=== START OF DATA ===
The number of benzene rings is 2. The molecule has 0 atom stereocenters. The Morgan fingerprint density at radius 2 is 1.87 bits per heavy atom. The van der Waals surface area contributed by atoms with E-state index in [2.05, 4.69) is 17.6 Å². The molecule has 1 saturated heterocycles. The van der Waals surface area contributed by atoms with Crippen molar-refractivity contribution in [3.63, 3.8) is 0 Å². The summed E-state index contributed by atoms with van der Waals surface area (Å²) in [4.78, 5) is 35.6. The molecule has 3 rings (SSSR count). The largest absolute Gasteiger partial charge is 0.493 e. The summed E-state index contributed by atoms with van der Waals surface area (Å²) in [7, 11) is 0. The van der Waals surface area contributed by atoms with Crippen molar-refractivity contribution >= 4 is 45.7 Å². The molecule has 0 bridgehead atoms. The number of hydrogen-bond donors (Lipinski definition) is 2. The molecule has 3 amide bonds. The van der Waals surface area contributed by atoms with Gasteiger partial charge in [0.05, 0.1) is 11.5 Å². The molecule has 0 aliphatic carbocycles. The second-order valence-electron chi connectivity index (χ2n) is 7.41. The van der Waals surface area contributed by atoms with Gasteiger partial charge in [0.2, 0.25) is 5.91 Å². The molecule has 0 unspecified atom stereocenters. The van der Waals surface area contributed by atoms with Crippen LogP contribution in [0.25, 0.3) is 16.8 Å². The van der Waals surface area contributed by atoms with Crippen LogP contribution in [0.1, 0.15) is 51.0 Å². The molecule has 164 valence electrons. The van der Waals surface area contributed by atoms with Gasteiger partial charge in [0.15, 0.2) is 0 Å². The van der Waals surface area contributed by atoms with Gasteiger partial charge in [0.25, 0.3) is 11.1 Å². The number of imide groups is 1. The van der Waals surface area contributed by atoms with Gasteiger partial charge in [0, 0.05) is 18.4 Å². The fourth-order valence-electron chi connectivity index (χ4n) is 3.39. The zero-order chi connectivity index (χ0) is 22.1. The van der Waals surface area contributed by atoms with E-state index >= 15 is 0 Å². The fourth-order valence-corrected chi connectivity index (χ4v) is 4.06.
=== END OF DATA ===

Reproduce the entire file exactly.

The number of benzene rings is 2. The molecule has 0 atom stereocenters. The Morgan fingerprint density at radius 2 is 1.87 bits per heavy atom. The van der Waals surface area contributed by atoms with E-state index in [2.05, 4.69) is 17.6 Å². The molecule has 1 saturated heterocycles. The van der Waals surface area contributed by atoms with Crippen molar-refractivity contribution in [3.63, 3.8) is 0 Å². The summed E-state index contributed by atoms with van der Waals surface area (Å²) in [4.78, 5) is 35.6. The molecule has 3 rings (SSSR count). The largest absolute Gasteiger partial charge is 0.493 e. The summed E-state index contributed by atoms with van der Waals surface area (Å²) in [7, 11) is 0. The van der Waals surface area contributed by atoms with Crippen molar-refractivity contribution >= 4 is 45.7 Å². The molecule has 0 bridgehead atoms. The number of hydrogen-bond donors (Lipinski definition) is 2. The molecule has 3 amide bonds. The van der Waals surface area contributed by atoms with Gasteiger partial charge in [0.05, 0.1) is 11.5 Å². The molecule has 0 aliphatic carbocycles. The second-order valence-electron chi connectivity index (χ2n) is 7.41. The van der Waals surface area contributed by atoms with Gasteiger partial charge in [0.2, 0.25) is 5.91 Å². The molecule has 0 unspecified atom stereocenters. The van der Waals surface area contributed by atoms with Crippen LogP contribution in [0.25, 0.3) is 16.8 Å². The van der Waals surface area contributed by atoms with Crippen LogP contribution in [0.1, 0.15) is 51.0 Å². The molecule has 164 valence electrons. The van der Waals surface area contributed by atoms with Gasteiger partial charge in [0.15, 0.2) is 0 Å². The van der Waals surface area contributed by atoms with Gasteiger partial charge in [0.25, 0.3) is 11.1 Å². The number of imide groups is 1. The van der Waals surface area contributed by atoms with Gasteiger partial charge in [0, 0.05) is 18.4 Å². The fourth-order valence-electron chi connectivity index (χ4n) is 3.39. The zero-order chi connectivity index (χ0) is 22.1. The van der Waals surface area contributed by atoms with E-state index >= 15 is 0 Å². The fourth-order valence-corrected chi connectivity index (χ4v) is 4.06.